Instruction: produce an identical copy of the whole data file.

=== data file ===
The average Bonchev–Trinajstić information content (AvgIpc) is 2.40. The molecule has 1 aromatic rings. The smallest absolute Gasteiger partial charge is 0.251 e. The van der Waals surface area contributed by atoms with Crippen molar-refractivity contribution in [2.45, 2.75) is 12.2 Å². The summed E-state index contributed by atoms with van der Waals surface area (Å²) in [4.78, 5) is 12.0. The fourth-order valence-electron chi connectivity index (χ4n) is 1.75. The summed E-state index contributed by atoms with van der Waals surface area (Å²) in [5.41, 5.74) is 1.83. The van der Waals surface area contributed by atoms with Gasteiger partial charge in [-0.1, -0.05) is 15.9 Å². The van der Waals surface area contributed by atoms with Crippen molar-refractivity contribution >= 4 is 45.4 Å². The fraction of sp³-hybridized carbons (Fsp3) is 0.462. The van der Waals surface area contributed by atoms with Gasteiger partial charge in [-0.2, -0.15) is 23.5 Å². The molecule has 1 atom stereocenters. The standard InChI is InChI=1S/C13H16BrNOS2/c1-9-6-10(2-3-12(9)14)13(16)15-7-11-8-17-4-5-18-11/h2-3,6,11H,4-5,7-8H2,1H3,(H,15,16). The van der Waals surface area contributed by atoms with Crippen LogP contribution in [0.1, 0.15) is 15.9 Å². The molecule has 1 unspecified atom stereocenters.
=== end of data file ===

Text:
The average Bonchev–Trinajstić information content (AvgIpc) is 2.40. The molecule has 1 aromatic rings. The smallest absolute Gasteiger partial charge is 0.251 e. The van der Waals surface area contributed by atoms with Crippen molar-refractivity contribution in [2.45, 2.75) is 12.2 Å². The summed E-state index contributed by atoms with van der Waals surface area (Å²) in [4.78, 5) is 12.0. The fourth-order valence-electron chi connectivity index (χ4n) is 1.75. The summed E-state index contributed by atoms with van der Waals surface area (Å²) in [5.41, 5.74) is 1.83. The van der Waals surface area contributed by atoms with Gasteiger partial charge in [-0.1, -0.05) is 15.9 Å². The van der Waals surface area contributed by atoms with Crippen molar-refractivity contribution >= 4 is 45.4 Å². The fraction of sp³-hybridized carbons (Fsp3) is 0.462. The van der Waals surface area contributed by atoms with Gasteiger partial charge in [-0.2, -0.15) is 23.5 Å². The molecule has 1 atom stereocenters. The standard InChI is InChI=1S/C13H16BrNOS2/c1-9-6-10(2-3-12(9)14)13(16)15-7-11-8-17-4-5-18-11/h2-3,6,11H,4-5,7-8H2,1H3,(H,15,16). The van der Waals surface area contributed by atoms with Crippen LogP contribution in [0.1, 0.15) is 15.9 Å². The molecule has 1 unspecified atom stereocenters.